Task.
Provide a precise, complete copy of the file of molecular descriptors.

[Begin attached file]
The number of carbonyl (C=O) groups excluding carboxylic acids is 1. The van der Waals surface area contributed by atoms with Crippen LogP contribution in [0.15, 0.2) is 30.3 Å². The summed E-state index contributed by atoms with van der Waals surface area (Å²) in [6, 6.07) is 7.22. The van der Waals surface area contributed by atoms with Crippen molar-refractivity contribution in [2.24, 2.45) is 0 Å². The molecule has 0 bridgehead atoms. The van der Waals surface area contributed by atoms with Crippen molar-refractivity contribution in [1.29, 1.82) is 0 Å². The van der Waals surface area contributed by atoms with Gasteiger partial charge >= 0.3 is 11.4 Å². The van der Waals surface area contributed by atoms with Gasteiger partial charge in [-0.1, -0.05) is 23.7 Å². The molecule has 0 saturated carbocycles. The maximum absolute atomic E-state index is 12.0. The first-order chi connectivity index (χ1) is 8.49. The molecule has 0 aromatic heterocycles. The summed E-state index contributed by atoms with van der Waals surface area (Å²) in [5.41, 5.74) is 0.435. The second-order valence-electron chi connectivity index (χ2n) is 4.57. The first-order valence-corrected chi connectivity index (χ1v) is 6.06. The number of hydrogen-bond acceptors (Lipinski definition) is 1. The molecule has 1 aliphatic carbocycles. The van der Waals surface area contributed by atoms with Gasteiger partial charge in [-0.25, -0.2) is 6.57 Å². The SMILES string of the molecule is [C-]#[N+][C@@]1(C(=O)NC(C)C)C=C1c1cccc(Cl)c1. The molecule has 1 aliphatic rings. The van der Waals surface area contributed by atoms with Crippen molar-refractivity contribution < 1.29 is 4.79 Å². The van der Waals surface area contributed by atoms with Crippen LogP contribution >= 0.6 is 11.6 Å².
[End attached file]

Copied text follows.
The number of carbonyl (C=O) groups excluding carboxylic acids is 1. The van der Waals surface area contributed by atoms with Crippen LogP contribution in [0.15, 0.2) is 30.3 Å². The summed E-state index contributed by atoms with van der Waals surface area (Å²) in [6, 6.07) is 7.22. The van der Waals surface area contributed by atoms with Crippen molar-refractivity contribution in [2.24, 2.45) is 0 Å². The molecule has 0 bridgehead atoms. The van der Waals surface area contributed by atoms with Crippen molar-refractivity contribution in [1.29, 1.82) is 0 Å². The van der Waals surface area contributed by atoms with Gasteiger partial charge >= 0.3 is 11.4 Å². The van der Waals surface area contributed by atoms with Gasteiger partial charge in [-0.1, -0.05) is 23.7 Å². The molecule has 0 saturated carbocycles. The maximum absolute atomic E-state index is 12.0. The first-order chi connectivity index (χ1) is 8.49. The molecule has 0 aromatic heterocycles. The summed E-state index contributed by atoms with van der Waals surface area (Å²) in [5.41, 5.74) is 0.435. The second-order valence-electron chi connectivity index (χ2n) is 4.57. The first-order valence-corrected chi connectivity index (χ1v) is 6.06. The number of hydrogen-bond acceptors (Lipinski definition) is 1. The molecule has 1 aliphatic carbocycles. The van der Waals surface area contributed by atoms with Gasteiger partial charge in [-0.25, -0.2) is 6.57 Å². The SMILES string of the molecule is [C-]#[N+][C@@]1(C(=O)NC(C)C)C=C1c1cccc(Cl)c1. The molecule has 1 aliphatic rings. The van der Waals surface area contributed by atoms with Crippen molar-refractivity contribution < 1.29 is 4.79 Å². The van der Waals surface area contributed by atoms with Crippen LogP contribution >= 0.6 is 11.6 Å².